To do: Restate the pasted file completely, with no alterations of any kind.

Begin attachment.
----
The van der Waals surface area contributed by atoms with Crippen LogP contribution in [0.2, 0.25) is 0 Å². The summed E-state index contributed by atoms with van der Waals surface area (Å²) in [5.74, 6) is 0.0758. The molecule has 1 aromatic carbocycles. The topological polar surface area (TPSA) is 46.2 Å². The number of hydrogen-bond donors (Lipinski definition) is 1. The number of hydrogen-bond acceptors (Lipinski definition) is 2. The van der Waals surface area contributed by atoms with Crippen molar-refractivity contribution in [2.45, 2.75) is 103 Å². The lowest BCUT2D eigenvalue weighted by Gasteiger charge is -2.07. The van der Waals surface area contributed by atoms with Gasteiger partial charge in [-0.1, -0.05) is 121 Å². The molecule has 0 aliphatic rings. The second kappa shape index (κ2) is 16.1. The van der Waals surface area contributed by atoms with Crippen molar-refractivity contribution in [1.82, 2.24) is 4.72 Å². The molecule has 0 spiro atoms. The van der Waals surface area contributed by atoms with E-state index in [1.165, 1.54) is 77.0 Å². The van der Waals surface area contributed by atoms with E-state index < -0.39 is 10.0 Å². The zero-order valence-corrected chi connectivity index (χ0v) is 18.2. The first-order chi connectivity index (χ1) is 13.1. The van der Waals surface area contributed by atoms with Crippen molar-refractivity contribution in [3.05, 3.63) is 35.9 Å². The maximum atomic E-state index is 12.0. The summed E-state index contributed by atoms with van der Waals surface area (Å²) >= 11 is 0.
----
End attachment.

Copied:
The van der Waals surface area contributed by atoms with Crippen LogP contribution in [0.2, 0.25) is 0 Å². The summed E-state index contributed by atoms with van der Waals surface area (Å²) in [5.74, 6) is 0.0758. The molecule has 1 aromatic carbocycles. The topological polar surface area (TPSA) is 46.2 Å². The number of hydrogen-bond donors (Lipinski definition) is 1. The number of hydrogen-bond acceptors (Lipinski definition) is 2. The van der Waals surface area contributed by atoms with Crippen molar-refractivity contribution in [2.45, 2.75) is 103 Å². The lowest BCUT2D eigenvalue weighted by Gasteiger charge is -2.07. The van der Waals surface area contributed by atoms with Gasteiger partial charge in [-0.1, -0.05) is 121 Å². The molecule has 0 aliphatic rings. The second kappa shape index (κ2) is 16.1. The van der Waals surface area contributed by atoms with Crippen molar-refractivity contribution in [1.82, 2.24) is 4.72 Å². The molecule has 0 spiro atoms. The van der Waals surface area contributed by atoms with E-state index in [1.165, 1.54) is 77.0 Å². The van der Waals surface area contributed by atoms with E-state index < -0.39 is 10.0 Å². The zero-order valence-corrected chi connectivity index (χ0v) is 18.2. The first-order chi connectivity index (χ1) is 13.1. The van der Waals surface area contributed by atoms with Crippen molar-refractivity contribution in [3.05, 3.63) is 35.9 Å². The maximum atomic E-state index is 12.0. The summed E-state index contributed by atoms with van der Waals surface area (Å²) >= 11 is 0.